Waiting, waiting…and waiting. I look across the square, all the time seeing faces. The area around me becomes a colossal, elemental beast composed of human flesh which threatens to swallow me. Like Medusa, it has snakes attached to its head, winding their way from the entrance of the Basilica to the street out in front. The lines are so long to see inside that I nearly throw myself on the ground in thanks to God for allowing me to have the good sense to come so early in the morning. Nearly. Instead, I wander around, waiting for the big moment at noon, the moment for which I have been waiting nearly six hours and I wish would come to pass before I lose my patience.
Then come the screams. Papal servants have just hung the Pope’s seal from one of the windows of his apartment, and the crowd roars its approval. But these roars are not reminiscent of the Colosseum; for while my imagination tells me that stadium goers lusting for more blood sound revolting, the pious cheers of these church-goers around me, hungry for the presence of God (or the Pope, either one will do) sound completely different. I am not horrified by them; on the contrary, their claps and cheers draw me in, and I find myself wanting to join them. As the crowd gets louder, chanting “Papa Francesco!” at the top of their lungs, their response is the presence of the man himself. The sweet-faced pontiff is greeted by an electrified square, and I even find myself clapping along, though I am not in the least bit Catholic. The infectious nature of the joy abounding in the square crosses faith, cultures, and races as the Pope salutes people from such faraway countries as Argentina and the Philippines who have come all this way to see their beloved Papa.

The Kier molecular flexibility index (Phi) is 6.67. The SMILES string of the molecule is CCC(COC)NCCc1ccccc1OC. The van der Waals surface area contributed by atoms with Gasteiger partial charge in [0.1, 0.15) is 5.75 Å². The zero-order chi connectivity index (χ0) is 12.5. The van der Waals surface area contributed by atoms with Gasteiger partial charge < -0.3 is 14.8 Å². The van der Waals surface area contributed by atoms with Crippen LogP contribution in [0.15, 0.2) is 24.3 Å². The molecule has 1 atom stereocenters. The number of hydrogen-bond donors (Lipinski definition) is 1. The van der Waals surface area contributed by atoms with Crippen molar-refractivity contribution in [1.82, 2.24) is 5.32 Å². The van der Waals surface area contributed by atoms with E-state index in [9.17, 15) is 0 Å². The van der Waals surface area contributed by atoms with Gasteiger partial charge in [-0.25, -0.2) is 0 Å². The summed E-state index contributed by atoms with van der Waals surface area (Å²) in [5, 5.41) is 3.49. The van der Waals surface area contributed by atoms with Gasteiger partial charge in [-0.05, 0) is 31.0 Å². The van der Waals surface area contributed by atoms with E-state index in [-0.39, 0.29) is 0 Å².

Though the Pope’s address and blessing lasts only a few minutes (about fifteen to be exact), it leaves a lasting impression on all in attendance, most of all me. It is not the words themselves that affect me (how can they, they’re in Italian!); rather, it is the demeanor, life, and example of this man, and being able to see him for the first time is truly life-changing. As he stands in the window, a tiny figure far from view (except on the jumbotron screens below), my perception of the papacy changes.The way Pope Francis inspires the people around me gives me fresh hope that he may truly be a force for good in the world. Of course, his other activities don’t hurt. Thus concludes my visit to St. Peter’s. It has been enlightening, enjoyable, and exhausting all in one. But above all, I think it has been one of the most rewarding experiences I have had on this entire trip to Europe; for in this particularly excursion, I believe I have truly felt God’s presence.